Ans. — I will not go about to say that Tertullian thought it lawful to raise arms against the emperor: I ingenuously confess Tertullian was in that error. But, 1. something of the man; 2. Of the Christians. 1. Of the man — Tertullian after this turned a Montanist. 2. Pamelius says of him, in vit. Tertul. inter Apocrypha numeratur — excommunicatus. 3. It was Tertullian’s error in a fact, not in a question, that he believed Christians were so numerous as that they might have fought with the emperors. 4. M. Pryn does judiciously observe, (part 3, Sovereign Power of Parl. p. 139, 140,) he not only thought it unlawful to resist, but also to flee, and therefore wrote a book de fuga; and therefore as some men are excessive in doing for Christ, so also in suffering for Christ. Hence I infer, that Tertullian is neither ours nor theirs in this point; and we can cite Tertullian against them also, Jam sumus ergo pares; yea, Fox, in his Monum., says, “Christians ran to the stakes to be burnt, when they were neither condemned nor cited.” 5. What if we cite Theodoret, (fol. 98. De provid.) “Who, about that time, say that evil men reign a0rxome/nwn a0nandri/a, through the cowardliness of the subjects;” as the Prelate says of Tertullian, I turn it, If Theodoret were now living he would go for a rebel.
- (1.) About that time Christians sought help from Constantine the Great against Lycinius their emperor, and overthrew him in battle; and the Christians, being oppressed by the king of Persia their own king, sent to Theodosius to help them against him.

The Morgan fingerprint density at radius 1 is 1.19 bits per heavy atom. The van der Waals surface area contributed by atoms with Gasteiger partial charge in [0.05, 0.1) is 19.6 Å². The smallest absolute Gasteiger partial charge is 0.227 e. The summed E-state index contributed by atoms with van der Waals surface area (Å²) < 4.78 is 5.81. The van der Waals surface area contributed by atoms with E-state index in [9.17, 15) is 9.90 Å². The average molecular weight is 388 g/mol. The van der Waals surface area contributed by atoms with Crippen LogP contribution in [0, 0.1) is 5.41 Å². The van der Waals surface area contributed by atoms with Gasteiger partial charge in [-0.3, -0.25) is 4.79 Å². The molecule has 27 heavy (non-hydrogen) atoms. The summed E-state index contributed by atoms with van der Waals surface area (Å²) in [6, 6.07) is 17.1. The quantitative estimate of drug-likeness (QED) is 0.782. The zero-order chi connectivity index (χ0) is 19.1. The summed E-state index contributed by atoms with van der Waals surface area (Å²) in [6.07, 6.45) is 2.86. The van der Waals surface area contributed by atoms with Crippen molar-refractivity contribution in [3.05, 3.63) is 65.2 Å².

(2.) For the man, Tertullian, in the place cited, says, “The Christians were strangers under the emperor,” externi sumus, and therefore they had no laws of their own, but were under the civil laws of heathen till Constantine’s time; and they had sworn to Julian, as his soldiers, and therefore might have, and no doubt had, scruples of conscience to resist the emperor.
(3.) It is known Julian had huge numbers of heathen in his army, and to resist had been great danger.
(4.) Wanting leaders and commanders, (many prime men doubting of the lawfulness thereof,) though they had been equal in number, yet number is not all in war, skill in valorous commanders is required.
(5.) What if all Christians were not of Tertullian’s mind.
(6.) If I would go to human testimonies, which I judge not satisfactory to the conscience, I might cite many: the practice of France, of Holland, the divines in Luther’s time, (Sleidan. 8, c. 8, 22,) resolved resistance to be lawful; Calvin, Beza, Pareus, the German divines, Buchanan, and an host might be produced.